If you are currently in the market to purchase a home, you will inevitably come across a wide variety of homes. Some may be move in ready, some may need a little work, others may need a lot of work. Most foreclosed homes will require a lot of work to be livable and to your liking. However, if you know in advance what to expect from foreclosed homes on the market, you can find a great deal.
Foreclosures across the nation have skyrocketed in the past few years. A poor economy and bad lending practices are to blame. However, this can be to the homebuyer’s advantage. Most foreclosed homes are priced significantly less than their comparable real estate owned counterparts. In many instances, a foreclosed home may be price below 50% of its true market value. This qualifies as a great deal. But don’t expect a foreclosed home to be move in ready.
What should you expect to find with foreclosed homes? Remember that most previous owners were forced out and sometimes in a hurry. Banks that foreclose on the home will come in and clean up messes and trash left behind. They will also padlock all doors, which will usually destroy the doors or at least require replacement locks. Beyond the obvious, expect the house in general to be dirty, perhaps smell from mold or mildew within the home, expect toilets and bathtubs to look awful from lack of use. There may be water damage from frozen pipes and so on. This is expected with foreclosed homes as they stand vacant for months or even years.
You will also encounter some things that are unexpected. There may be signs of vandalism. You could experience critters living in and around the home and perhaps holes in the walls from previous owner haste fully removing light fixtures, shelves, pictures, etc… Don’t be discouraged at first sight. Much of the damage is easily fixed and does not cost you a lot of money.
All of the photos included in this article are real examples of one foreclosed home purchased by a friend of mine. This home is indicative of what you can expect with a good example of a foreclosed home. I spent several months inside similar foreclosed homes when searching the market for a house with a friend. This is certainly a good example on the market, others were significantly worse.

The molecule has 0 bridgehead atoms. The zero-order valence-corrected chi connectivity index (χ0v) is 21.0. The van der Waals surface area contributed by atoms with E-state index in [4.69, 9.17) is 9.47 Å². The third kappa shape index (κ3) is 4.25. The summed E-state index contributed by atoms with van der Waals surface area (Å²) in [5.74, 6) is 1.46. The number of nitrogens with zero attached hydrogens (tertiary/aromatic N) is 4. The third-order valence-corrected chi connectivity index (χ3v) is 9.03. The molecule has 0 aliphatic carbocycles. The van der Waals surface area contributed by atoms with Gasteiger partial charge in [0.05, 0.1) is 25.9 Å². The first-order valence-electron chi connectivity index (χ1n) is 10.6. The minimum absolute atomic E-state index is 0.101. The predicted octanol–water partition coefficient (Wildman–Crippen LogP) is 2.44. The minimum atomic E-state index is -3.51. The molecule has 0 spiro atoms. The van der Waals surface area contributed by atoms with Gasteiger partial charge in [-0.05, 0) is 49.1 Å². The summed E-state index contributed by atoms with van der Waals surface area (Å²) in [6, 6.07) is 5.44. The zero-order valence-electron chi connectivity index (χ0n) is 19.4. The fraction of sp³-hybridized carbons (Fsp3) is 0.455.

Many foreclosed homes on the market will be in need of small general repairs and updates. You will likely experience homes with wild paint schemes, old flooring, outdated kitchens, bathrooms in need of renovation and so on. When you enter a foreclosed home, make note of what is needed and try to calculate the cost of the repairs. This will either confirm or deny if the house is truly a bargain or steal at the price that it is listed on the market.
If repairs are extensive, you need to account for the time needed to finish repairs before moving in and determine if you have the amount of time to wait for the projects completion. If time is short and you can not wait to move in, than repairs may have to wait. Extensive repairs to a home that you are living in are much more difficult and stressful then repairing a vacant home. Evaluate whether or not you are willing to live in a house that needs repair or if you desire to chose a house that needs minor repairs that can be completed before your move in date.
A foreclosed home can and will save you money, but you need to know what you are getting into. You need to access the entire situation and make sure that the home fits the needs of your family. Full renovation or remodels can place a significant burden on you and your family and you must be prepared for this.
If a foreclosed home seems right for you price wise, then do you homework and learn more about buying a foreclosed home. The market is flooded with foreclosed homes and the perfect one is out their waiting for you.